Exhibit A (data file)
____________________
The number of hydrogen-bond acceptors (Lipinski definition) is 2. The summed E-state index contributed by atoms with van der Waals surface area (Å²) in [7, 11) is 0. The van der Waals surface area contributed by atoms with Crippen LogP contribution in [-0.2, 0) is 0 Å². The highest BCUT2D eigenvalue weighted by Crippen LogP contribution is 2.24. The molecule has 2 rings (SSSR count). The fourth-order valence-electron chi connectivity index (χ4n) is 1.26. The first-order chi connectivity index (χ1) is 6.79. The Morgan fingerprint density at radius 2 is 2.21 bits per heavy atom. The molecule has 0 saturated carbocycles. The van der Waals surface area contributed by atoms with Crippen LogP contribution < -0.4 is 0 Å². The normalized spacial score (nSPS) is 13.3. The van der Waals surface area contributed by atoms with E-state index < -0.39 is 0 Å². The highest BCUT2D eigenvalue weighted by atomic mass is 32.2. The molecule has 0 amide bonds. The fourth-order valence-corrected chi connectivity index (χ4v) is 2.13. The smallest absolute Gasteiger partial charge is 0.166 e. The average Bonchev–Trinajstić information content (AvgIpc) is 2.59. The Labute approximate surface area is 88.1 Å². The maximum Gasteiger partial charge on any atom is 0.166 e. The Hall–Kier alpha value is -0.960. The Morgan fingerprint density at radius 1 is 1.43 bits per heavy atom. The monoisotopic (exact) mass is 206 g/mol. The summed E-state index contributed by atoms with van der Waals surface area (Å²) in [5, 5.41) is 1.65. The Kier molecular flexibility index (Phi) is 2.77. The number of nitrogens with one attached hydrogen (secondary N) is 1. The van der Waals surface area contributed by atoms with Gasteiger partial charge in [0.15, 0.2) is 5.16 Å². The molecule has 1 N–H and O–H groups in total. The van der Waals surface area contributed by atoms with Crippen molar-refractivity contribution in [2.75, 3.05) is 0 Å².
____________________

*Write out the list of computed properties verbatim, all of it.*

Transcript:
The number of hydrogen-bond acceptors (Lipinski definition) is 2. The summed E-state index contributed by atoms with van der Waals surface area (Å²) in [7, 11) is 0. The van der Waals surface area contributed by atoms with Crippen LogP contribution in [-0.2, 0) is 0 Å². The highest BCUT2D eigenvalue weighted by Crippen LogP contribution is 2.24. The molecule has 2 rings (SSSR count). The fourth-order valence-electron chi connectivity index (χ4n) is 1.26. The first-order chi connectivity index (χ1) is 6.79. The Morgan fingerprint density at radius 2 is 2.21 bits per heavy atom. The molecule has 0 saturated carbocycles. The van der Waals surface area contributed by atoms with Crippen LogP contribution < -0.4 is 0 Å². The normalized spacial score (nSPS) is 13.3. The van der Waals surface area contributed by atoms with E-state index < -0.39 is 0 Å². The highest BCUT2D eigenvalue weighted by atomic mass is 32.2. The molecule has 0 amide bonds. The fourth-order valence-corrected chi connectivity index (χ4v) is 2.13. The smallest absolute Gasteiger partial charge is 0.166 e. The average Bonchev–Trinajstić information content (AvgIpc) is 2.59. The Labute approximate surface area is 88.1 Å². The maximum Gasteiger partial charge on any atom is 0.166 e. The Hall–Kier alpha value is -0.960. The Morgan fingerprint density at radius 1 is 1.43 bits per heavy atom. The monoisotopic (exact) mass is 206 g/mol. The summed E-state index contributed by atoms with van der Waals surface area (Å²) in [5, 5.41) is 1.65. The Kier molecular flexibility index (Phi) is 2.77. The number of nitrogens with one attached hydrogen (secondary N) is 1. The van der Waals surface area contributed by atoms with Gasteiger partial charge in [0.15, 0.2) is 5.16 Å². The molecule has 1 N–H and O–H groups in total. The van der Waals surface area contributed by atoms with Crippen molar-refractivity contribution in [2.75, 3.05) is 0 Å².